On its face, Lady Gaga’s Artpop is laughably absurd.
Trying to consider lyrics like “You’re just a pig inside a human body” or “Don’t you know my a— is famous?” inspires fits of giggles — this is the future of pop music?
But, even as it invites scorn for its assiduously wacky worldview, dismissing these 15 songs as mere shark-jumping sidesteps the creator’s stated intentions.
Art, like beauty, is often in the eye of the beholder — for every disbelieving scoff at Andy Warhol’s soup cans, there is likely someone equally unmoved by, say, Grant Wood’s American Gothic.
The problem with Artpop isn’t that these songs, produced by Gaga, Zedd, Rick Rubin and several others, are too high-minded but rather that they are simply dumb.
For all of her high-concept red carpet appearances and an app being released in conjunction with this record that helps users “build an aura,” Gaga’s painfully bad, literal lyrics — “If only fame had an IV” — sabotage whatever loftier aims the singer-songwriter had in mind.
Time and again, Artpop fumbles every opportunity to be ahead of the curve, celebrating sex, drugs and fashion as though it’s all revelatory source material.
The highlights are woefully limited — R. Kelly saves Gaga from a total misfire on the muscular Do What U Want; Gypsy has some sweetness buried amid the cliches — and most surprisingly, the sound of the album feels dated.
Lady Gaga was ahead of the pack when her electronic dance music-spiced debut, The Fame, arrived just five short years ago.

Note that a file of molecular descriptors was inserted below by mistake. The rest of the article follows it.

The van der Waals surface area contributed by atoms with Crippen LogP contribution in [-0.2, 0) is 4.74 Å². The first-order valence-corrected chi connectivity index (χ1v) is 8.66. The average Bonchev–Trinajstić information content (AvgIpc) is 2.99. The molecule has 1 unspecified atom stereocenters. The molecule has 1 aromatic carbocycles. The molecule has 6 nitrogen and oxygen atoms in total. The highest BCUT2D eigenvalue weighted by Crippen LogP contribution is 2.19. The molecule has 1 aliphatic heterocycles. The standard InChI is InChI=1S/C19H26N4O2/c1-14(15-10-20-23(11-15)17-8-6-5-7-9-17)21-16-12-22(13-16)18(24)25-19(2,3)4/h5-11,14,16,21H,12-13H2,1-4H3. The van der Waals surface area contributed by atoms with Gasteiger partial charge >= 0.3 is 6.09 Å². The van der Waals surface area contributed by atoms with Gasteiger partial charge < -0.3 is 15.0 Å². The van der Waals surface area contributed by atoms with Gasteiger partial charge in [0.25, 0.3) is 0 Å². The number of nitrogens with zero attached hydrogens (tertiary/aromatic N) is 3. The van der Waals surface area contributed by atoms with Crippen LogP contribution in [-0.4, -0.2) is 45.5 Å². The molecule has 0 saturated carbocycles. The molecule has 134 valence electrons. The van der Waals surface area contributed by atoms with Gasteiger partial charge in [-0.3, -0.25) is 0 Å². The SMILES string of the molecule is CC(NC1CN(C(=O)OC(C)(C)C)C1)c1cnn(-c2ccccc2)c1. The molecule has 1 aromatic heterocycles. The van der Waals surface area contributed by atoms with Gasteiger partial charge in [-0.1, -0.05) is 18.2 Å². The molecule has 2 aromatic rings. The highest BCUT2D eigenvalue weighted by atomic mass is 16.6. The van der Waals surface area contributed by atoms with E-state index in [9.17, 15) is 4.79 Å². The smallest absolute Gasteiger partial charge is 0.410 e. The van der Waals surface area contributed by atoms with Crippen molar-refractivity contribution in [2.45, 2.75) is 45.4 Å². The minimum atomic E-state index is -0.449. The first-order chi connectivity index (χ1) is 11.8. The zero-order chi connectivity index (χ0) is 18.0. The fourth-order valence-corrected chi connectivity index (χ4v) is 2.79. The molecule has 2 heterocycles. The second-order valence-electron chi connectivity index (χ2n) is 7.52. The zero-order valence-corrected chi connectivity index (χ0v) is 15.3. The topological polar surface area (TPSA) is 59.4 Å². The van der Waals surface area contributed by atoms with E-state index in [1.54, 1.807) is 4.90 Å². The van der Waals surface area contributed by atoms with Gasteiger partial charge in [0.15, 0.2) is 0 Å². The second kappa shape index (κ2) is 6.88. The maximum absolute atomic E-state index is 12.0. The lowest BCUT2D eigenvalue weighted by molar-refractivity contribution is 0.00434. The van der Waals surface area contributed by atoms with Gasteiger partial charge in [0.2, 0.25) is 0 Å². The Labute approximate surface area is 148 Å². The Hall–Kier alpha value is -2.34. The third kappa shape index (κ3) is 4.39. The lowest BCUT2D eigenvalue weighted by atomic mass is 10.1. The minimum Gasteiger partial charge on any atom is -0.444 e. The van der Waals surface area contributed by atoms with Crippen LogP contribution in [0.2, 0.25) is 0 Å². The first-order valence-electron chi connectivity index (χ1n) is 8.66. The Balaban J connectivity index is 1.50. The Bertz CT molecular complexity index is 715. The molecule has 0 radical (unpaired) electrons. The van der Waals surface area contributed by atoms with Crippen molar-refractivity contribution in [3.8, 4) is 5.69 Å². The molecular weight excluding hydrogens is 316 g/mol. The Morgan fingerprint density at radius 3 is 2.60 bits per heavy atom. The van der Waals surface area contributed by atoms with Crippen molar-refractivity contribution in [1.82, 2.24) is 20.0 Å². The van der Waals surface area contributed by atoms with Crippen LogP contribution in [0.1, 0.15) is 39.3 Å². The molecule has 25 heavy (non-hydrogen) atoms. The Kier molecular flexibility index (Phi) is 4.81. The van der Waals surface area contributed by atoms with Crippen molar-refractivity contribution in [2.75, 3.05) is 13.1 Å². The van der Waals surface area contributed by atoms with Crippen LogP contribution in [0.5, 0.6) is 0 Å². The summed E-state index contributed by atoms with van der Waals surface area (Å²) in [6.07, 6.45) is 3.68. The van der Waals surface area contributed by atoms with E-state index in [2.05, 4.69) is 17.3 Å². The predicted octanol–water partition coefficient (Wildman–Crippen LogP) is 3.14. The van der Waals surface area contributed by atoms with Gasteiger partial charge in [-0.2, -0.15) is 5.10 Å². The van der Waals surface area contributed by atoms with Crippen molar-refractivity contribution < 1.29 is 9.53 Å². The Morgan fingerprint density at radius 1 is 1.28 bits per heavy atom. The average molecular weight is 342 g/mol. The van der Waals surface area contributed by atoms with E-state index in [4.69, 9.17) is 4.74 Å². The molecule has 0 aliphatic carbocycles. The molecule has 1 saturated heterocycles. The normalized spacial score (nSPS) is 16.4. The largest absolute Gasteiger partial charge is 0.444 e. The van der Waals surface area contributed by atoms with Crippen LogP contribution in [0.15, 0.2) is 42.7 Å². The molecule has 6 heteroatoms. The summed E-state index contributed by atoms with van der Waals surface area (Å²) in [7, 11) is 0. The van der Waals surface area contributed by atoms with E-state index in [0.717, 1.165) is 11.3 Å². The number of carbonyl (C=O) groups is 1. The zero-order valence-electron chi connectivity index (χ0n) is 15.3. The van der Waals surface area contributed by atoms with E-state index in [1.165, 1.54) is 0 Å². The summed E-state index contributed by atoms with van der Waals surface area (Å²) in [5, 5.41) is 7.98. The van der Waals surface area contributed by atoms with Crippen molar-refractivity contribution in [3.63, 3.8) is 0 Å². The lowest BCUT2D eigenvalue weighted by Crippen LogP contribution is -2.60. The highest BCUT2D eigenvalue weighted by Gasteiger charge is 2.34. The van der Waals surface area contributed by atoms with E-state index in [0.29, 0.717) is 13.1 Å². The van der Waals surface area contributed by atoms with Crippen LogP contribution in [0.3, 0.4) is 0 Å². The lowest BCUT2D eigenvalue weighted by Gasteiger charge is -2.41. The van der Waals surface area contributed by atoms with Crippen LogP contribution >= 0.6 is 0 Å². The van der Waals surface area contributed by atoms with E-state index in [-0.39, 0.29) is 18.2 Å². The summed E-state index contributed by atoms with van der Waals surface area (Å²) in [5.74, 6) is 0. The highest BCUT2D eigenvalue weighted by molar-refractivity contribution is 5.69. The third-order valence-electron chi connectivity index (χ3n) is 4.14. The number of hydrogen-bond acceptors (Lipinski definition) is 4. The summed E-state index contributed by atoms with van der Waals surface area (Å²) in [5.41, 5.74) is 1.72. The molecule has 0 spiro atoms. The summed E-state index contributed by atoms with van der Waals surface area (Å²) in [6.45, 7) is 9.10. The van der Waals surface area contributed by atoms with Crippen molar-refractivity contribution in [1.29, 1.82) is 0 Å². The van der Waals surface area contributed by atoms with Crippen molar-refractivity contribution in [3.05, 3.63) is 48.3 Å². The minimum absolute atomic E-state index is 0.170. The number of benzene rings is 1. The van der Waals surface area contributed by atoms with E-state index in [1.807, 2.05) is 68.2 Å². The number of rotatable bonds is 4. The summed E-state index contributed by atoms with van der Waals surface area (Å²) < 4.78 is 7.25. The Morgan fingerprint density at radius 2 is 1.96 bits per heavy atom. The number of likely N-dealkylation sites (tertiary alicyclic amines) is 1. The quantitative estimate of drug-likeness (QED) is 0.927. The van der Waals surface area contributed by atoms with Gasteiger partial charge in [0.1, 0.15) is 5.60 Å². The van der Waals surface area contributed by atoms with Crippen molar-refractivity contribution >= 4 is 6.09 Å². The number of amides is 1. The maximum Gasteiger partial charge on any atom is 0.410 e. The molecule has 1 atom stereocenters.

Now, every other pop song is rife with synths, skull-rattling bass and digital manipulation — Artpop struggles to stand out precisely because it blends in so well.
Some defenders consider Artpop to be Lady Gaga’s own Erotica (an argument which, amusingly, simultaneously undercuts the cries of “She’s not ripping off Madonna!” and bolsters the idea that Gaga has been, all along, more or less creatively bankrupt), which can be glimpsed in the blunt G.U.Y., Sexxx Dreams and Do What U Want.
But even Lady Gaga’s arch lustiness feels passe.
However it’s considered — as a fumbled transitional work; an artistic statement gone awry; or merely an utterly atrocious pop album — Lady Gaga mostly appears to be unsure of what it is she wants to say. (Literally: “My artpop could mean anything,” she sings on the title track.) Having been sidelined with a hip injury and forced to abruptly cancel the remainder of her Born This Way tour this year, there was the hope that the unexpected downtime would help Lady Gaga focus.
Instead, she has parted ways with her manager, Troy Carter, over “creative differences.” Perhaps he was pushing back, and Gaga declined to hear it? If Lady Gaga has decided to go it alone, Artpop may not be rock bottom.
Recycling familiar topics doesn’t feel boundary-breaking, no matter how it’s sold. Artpop feels like a superstar in need of a break, a record label in need of sure-fire sales, and a performer in need of some time to mull which direction is next.